In 2012, media companies around the world saw their advertising revenues grow 3.8% to a total of US$479.9 billion, with that in Asia Pacific growing by an average 5.5% despite a slowdown in emerging Asia markets, especially China (9.2%) and India (2.6%), according to Magna Global Advertising Forecast 2013, which forecasts media owners advertising revenues to grow 3.1% in 2013.
This is 1.4% less than the previous forecast published in June 2012 (+4.5%), but this revision is mostly caused by a slow-down in economic growth and continued economic uncertainty in Europe and the US, as well as the cautionary marketing spend that took place in the second half of last year.
"Marketers are gradually embracing the new marketing and branding opportunities: mobile advertising already represents US$6 billion globally, i.e. 6% of digital advertising and 1% of total advertising. This format will grow to US$24 billion by 2017, reaching 14% of global digital advertising and 4% of overall advertising revenues," said Vincent Letang, EVP, director of global forecasting and author of the report.
2013: Economy will grow at a moderate pace
The US remains the largest market ($153 billion) in advertising revenues, followed by Japan, China, Germany and the UK.
Asia Pacific will grow by +4.8%. Amidst economic “soft landing”, two of the four BRIC markets (China and India) slowed down to single-digit ad growth in 2012. However, it is expected that China and India will resume double-digit growth in 2013-2014, while Russia remains strong and Brazil will begin to benefit in 2013 from the impact of its Soccer World Cup of 2014.
In Asia, India is expected to re-accelerate after the temporary slow-down of 2012, to +8.7%. Amidst an economic “soft landing” (+7% to +8% GDP growth) that might be more durable, Chinese advertising will grow by +9.5% in 2013 before going back to double-digit growth starting from 2014. Two factors will continue to sustain China and India in the long term: a very low ad-per-capita ratio ($28 per year per capita in China, $6 in India compared to the global average of $91); and the need for global advertisers to reach the rising middle classes, seize the window of opportunity and emerge as leading brands, as only few Western brands are likely to remain significant in the long term. The fact that, for instance, car sales growth is temporarily slowing down in China, does not mean automotive manufacturers will reduce the growth of their marketing investment in the mid-term; the fight for leadership will continue.
Japan is forecasted to return to stagnation (+0.2%) when faced with economic slow-down again, and a strong comparison year 2012; Australia will post modest growth (+1%), while most other markets in Emerging Asia will experience explosive growth: for instance Malaysia (+9.7%) and Vietnam (+13.4%).
Last year, Asia Pacific advertising revenues grew by an average +5.5%. Emerging Asia market growth slowed down compared to previous years (especially China +9.2% and India +2.6%) but the sub-region still posted robust growth of +8.4%. Good news are that post-Tsunami Japan recovered more strongly than expected (+4.1%) after four consecutive years of declines. Unfortunately, Australian advertising revenues decreased slightly (-0.5%).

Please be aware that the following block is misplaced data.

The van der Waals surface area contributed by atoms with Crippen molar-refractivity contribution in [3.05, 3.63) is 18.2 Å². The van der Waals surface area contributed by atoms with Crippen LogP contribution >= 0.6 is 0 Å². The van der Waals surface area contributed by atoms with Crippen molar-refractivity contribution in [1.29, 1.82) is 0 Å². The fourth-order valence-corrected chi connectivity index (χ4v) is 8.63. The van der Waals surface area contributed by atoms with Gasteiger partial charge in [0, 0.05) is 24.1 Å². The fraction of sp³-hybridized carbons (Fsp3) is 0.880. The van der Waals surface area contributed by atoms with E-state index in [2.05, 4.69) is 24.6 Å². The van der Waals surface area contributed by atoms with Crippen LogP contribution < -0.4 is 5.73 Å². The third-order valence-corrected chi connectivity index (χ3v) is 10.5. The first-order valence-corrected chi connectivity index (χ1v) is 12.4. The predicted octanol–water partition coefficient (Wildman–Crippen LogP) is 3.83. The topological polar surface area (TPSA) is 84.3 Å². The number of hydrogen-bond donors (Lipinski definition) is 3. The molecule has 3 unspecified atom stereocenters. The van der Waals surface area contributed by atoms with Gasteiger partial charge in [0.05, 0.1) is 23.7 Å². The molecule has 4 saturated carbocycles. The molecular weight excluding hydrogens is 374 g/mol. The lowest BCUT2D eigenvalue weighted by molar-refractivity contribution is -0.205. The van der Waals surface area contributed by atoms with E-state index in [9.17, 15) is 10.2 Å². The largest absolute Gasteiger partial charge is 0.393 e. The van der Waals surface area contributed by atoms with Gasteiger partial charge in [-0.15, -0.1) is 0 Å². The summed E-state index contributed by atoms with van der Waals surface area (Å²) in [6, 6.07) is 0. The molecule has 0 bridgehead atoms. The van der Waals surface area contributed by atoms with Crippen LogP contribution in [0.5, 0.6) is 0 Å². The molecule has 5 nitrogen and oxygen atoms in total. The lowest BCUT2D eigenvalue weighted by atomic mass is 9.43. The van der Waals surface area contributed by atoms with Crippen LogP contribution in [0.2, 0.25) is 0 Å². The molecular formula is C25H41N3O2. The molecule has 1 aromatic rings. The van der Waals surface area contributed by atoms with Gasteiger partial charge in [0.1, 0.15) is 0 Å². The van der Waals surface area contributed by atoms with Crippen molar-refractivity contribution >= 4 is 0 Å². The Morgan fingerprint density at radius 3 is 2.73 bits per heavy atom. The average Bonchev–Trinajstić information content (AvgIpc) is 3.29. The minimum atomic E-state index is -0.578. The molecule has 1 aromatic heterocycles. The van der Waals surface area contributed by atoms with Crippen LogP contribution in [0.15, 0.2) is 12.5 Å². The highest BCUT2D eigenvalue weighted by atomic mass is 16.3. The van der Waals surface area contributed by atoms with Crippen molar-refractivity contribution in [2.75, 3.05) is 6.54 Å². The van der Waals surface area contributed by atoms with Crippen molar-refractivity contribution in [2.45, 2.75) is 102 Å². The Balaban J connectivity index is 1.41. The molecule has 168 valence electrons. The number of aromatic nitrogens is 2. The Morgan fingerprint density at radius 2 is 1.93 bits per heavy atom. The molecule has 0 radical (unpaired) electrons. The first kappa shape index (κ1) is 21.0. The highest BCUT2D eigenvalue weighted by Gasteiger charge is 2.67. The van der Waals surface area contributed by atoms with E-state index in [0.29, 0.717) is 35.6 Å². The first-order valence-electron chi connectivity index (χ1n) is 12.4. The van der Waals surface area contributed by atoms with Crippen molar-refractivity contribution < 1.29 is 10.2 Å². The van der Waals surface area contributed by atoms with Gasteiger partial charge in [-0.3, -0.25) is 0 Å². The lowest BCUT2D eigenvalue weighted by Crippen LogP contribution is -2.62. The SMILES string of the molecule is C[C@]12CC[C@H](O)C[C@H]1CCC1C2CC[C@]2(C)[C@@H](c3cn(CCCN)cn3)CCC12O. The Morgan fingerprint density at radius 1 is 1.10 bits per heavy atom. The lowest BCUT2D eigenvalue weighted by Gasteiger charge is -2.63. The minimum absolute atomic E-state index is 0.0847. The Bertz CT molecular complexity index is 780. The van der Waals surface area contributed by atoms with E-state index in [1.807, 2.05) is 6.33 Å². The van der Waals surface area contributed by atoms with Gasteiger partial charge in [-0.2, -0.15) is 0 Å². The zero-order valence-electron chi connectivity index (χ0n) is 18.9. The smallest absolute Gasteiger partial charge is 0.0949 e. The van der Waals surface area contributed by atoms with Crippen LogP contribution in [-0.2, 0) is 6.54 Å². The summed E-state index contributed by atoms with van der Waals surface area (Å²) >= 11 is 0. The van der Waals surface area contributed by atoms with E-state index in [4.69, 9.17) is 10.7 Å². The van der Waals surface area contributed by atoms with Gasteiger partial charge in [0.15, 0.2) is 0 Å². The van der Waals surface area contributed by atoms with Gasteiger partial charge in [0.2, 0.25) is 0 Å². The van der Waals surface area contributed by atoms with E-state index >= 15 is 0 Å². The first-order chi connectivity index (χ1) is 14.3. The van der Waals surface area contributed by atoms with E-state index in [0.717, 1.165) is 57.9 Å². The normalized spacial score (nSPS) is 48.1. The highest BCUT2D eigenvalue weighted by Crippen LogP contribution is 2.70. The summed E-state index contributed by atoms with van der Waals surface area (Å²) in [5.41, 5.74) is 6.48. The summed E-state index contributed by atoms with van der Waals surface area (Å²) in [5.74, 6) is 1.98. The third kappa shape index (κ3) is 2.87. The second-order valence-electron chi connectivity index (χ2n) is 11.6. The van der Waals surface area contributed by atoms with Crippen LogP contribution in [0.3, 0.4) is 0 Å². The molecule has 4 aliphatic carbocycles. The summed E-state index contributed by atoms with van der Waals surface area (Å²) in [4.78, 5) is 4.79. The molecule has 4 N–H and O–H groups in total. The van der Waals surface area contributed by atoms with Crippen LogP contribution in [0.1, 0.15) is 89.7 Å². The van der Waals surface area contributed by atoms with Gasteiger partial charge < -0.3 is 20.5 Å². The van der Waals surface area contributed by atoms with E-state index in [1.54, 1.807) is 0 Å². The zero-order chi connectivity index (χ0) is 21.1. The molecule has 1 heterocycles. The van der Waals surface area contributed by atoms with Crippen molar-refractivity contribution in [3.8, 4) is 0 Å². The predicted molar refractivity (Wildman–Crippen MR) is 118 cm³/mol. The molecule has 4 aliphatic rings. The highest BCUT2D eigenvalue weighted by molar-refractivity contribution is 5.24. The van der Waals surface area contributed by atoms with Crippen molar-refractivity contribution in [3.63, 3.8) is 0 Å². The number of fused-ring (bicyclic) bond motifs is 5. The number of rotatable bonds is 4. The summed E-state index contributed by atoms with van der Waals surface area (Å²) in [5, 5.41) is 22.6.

Real GDP growth will average +3.3% globally, according to the October update from the IMF, which is slightly below IMF’s July prediction (+3.5%). Advanced economies are predicted to grow by only +1.3%, although there is a widening divergence between the slow but steady recovery in the US (+2.2% growth) and protracted weakness in the euro area (-0.4%). More recently OECD downgraded its own forecasts to +1.4% among its members, and -0.4% for the euro area.
Media owners advertising revenue growth forecast for 2013 has been revised to +3.1% in the report, down from +4.5% in June. That prediction is of course based on the assumption that neither the US nor Europe will fall into their respective fiscal and debt “cliffs” and the current economic forecasts will materialize. Of the 69 markets analyzed, 57 will experience advertising growth while 12 will decline. That is better than 2012, when 22 countries out of 69 showed declining ad revenues.On a global basis, 2013 will be a seventh consecutive year of decline for Newspapers ad revenues (-3.4%) as fewer emerging markets now record enough growth to offset the rapid decline otherwise observed in developed markets. Magazines will decline by -4.3%, still suffering from the combined pressure of television and the growing targeting capabilities of digital media. Television advertising growth will slow down to +2.3%, mostly due to the US market (US television represents about a third of global television: $62 billion in a $202 billion global market). Out-of-home ad sales (including cinema) will increase by +3.4%. Radio will grow by an average +1.5%. Because it’s on average five times cheaper than national TV or eight times cheaper than print, radio is in demand and should be able to increase its rates in 2013.
Digital media will see the largest increase in revenue in 2013 with 13.5%, as more investment shifts towards online video and mobile-based formats as well as paid search (+14%), according to the report.
We are looking forward to the future….
By Hiba Assi